When I signed up for GS 762: Online College Teaching, a class offered by the Graduate School’s Certificate in College Teaching program, I noticed that many of us in the class initially dreaded online education. We wondered, “Would it make classroom teachers obsolete? Would it destroy the profession of teaching? Would face-to-face interaction be a thing of the past?” Panic has now subsided for the most part, as scholars and students recognize that online education is likely to augment, not destroy, traditional learning.
In fact, despite all our fears and apprehensions—many of them warranted—it appears that rather than eliminate our profession, technology is giving us new opportunities and new challenges. Effective design and assessment still require human involvement; conversations still need to be directed, moderated, and guided by a living, breathing, human being. And the personal connection between student and teacher simply cannot be replaced by a machine.
As a historian, I can now easily share and explore primary sources with my students, from the nation’s founding documents to massive oral history repositories filled with the testimonies of civil rights leaders. What now takes a few minutes once would have required a trip across the country. I can have students do primary research in meaningful, hands-on ways. I can use data mining (for example, using the MONK Project) and data visualization techniques (such as interactive maps like this one) to contextualize the past. I can use Zotero to organize and share my sources and to teach students responsible research practices, and I can deploy apps like Evernote to teach students how to collect, annotate, and share historical research. I can, in other words, help students do history actively. The digital tools now available to us, in other words, make teaching history more exciting, more relevant, more interactive, and ultimately, more meaningful.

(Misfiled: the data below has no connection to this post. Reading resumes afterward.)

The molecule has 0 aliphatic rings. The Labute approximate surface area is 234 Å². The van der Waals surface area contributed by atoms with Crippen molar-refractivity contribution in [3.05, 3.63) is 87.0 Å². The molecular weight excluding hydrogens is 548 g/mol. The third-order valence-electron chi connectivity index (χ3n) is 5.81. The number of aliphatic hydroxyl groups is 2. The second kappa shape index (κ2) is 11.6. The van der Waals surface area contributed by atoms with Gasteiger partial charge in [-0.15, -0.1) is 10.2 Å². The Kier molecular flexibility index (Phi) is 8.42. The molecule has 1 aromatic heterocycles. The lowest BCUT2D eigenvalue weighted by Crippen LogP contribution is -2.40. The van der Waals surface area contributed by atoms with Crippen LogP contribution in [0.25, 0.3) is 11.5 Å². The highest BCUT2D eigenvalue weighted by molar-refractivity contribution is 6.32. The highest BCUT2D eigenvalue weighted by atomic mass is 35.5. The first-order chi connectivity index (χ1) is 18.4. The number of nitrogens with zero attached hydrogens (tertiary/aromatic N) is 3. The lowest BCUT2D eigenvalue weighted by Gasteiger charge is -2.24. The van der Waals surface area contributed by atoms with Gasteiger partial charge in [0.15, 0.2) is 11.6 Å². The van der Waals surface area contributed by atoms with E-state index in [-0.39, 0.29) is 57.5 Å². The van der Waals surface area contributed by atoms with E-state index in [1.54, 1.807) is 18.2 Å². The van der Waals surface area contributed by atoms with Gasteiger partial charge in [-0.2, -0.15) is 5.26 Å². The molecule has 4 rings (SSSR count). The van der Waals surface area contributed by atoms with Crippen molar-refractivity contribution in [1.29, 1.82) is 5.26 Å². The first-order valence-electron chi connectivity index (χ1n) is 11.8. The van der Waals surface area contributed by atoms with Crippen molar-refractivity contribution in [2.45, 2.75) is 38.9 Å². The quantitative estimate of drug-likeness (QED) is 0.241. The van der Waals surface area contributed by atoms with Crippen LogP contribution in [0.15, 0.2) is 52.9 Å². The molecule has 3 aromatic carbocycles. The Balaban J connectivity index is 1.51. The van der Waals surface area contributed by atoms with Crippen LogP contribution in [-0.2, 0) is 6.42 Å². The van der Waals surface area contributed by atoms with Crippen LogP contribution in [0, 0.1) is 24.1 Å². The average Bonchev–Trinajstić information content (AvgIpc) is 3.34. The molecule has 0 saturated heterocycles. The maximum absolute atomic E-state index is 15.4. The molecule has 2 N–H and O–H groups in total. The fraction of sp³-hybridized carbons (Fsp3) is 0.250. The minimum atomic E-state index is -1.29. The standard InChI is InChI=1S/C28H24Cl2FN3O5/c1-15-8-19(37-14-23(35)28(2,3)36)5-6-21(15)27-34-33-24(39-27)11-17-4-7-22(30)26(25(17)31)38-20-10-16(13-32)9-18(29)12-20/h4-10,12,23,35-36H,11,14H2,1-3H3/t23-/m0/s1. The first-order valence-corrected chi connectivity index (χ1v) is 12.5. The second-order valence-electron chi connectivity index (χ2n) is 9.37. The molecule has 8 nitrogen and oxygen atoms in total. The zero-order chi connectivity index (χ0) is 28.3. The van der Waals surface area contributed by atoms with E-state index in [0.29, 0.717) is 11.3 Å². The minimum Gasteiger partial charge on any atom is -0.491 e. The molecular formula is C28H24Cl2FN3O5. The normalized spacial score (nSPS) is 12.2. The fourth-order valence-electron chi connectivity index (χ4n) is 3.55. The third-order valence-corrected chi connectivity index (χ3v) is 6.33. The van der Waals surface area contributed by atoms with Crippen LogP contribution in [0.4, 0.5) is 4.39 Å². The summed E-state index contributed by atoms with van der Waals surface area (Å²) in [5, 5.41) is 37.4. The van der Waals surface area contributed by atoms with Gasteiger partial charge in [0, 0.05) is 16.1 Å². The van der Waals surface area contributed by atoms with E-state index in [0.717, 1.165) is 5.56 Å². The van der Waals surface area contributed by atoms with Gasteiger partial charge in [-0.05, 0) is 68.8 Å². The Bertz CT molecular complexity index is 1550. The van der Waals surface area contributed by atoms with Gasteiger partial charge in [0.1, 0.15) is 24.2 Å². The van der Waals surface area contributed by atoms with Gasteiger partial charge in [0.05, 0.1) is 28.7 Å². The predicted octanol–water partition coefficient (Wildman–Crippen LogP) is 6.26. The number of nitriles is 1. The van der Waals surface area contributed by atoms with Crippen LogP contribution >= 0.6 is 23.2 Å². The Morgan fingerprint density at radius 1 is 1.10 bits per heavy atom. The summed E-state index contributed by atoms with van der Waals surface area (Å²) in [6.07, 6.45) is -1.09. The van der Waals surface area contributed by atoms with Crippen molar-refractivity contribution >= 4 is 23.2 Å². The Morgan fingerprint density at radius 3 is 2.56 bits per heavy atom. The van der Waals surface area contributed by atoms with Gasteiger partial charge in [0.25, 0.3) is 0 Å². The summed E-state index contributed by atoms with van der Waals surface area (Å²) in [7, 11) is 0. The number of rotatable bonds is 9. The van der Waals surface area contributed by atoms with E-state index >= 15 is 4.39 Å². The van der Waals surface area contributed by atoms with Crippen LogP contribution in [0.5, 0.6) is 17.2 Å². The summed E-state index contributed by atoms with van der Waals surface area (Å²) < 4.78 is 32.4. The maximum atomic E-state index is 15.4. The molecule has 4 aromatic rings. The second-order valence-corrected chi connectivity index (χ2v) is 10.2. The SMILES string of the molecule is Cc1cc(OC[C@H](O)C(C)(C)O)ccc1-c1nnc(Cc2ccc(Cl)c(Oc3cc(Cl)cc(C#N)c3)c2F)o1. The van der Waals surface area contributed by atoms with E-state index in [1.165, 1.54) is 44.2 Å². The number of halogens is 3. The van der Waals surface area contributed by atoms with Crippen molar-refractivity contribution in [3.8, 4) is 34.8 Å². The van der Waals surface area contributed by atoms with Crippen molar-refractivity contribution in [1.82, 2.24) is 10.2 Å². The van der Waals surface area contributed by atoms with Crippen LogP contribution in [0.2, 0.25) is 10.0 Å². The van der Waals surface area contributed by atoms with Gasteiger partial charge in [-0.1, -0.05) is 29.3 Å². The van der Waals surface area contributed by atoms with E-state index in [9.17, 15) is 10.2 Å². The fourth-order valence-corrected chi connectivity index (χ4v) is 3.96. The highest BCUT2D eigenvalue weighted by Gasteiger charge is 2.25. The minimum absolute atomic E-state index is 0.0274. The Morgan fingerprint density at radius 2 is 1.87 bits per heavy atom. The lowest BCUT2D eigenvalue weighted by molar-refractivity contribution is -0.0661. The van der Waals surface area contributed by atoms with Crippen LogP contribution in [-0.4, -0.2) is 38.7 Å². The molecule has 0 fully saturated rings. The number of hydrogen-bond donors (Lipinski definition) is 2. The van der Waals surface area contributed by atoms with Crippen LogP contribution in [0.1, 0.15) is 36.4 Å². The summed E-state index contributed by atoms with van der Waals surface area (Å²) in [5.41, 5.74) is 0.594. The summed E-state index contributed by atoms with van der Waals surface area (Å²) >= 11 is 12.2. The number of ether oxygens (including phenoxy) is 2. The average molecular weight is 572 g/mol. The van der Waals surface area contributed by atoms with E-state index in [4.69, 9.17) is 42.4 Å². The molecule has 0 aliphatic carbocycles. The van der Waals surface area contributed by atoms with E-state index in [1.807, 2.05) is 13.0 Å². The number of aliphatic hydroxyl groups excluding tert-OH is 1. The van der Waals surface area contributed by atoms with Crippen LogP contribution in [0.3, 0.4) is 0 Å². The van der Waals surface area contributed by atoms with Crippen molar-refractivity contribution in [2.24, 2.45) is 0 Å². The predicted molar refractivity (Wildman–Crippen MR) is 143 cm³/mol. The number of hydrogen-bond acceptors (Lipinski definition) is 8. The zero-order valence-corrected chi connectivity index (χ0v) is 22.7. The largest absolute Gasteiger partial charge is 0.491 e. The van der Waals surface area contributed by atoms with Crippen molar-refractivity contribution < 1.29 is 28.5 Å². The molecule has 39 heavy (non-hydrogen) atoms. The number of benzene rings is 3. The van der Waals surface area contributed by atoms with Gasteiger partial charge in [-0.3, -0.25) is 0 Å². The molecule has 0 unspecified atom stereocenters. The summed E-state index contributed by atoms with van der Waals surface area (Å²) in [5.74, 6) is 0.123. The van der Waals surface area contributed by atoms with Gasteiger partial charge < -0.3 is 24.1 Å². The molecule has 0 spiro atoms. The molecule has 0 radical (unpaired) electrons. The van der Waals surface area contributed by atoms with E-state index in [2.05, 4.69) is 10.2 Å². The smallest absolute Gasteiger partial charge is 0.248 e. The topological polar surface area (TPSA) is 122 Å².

Of course, an overabundance of tools and options can be overwhelming. What I took away from this course, more than anything, then, is that online educators need to be evaluators as much as innovators. I have used various online learning platforms, including Blackboard, Canvas, and Sakai. I’ll leave the relative strengths and weaknesses of each for another time. My point is that each has benefits and disadvantages, powerful tools and annoying kinks. The key to success, it seems to me, is making use of what works, tossing out what doesn’t, and coming up with an effective strategy that maximizes the tools’ potentials.
By paying close attention to the tools at our disposal, their possible uses and drawbacks, and by taking stock of the alternatives, we can come up with an effective online teaching strategy. This requires lots of work, discipline, and trial-and-error. But isn’t that, ultimately, what being a scholar is all about?
Ph.D. student, History
Eladio Bobadilla is a PhD candidate in the history department, where he studies immigration, ethnicity, and nativism. He is a devoted Blue Devils basketball fan and supporter of Real Salt Lake and the US National Soccer Team.
Professional Development Tag
- Online Teaching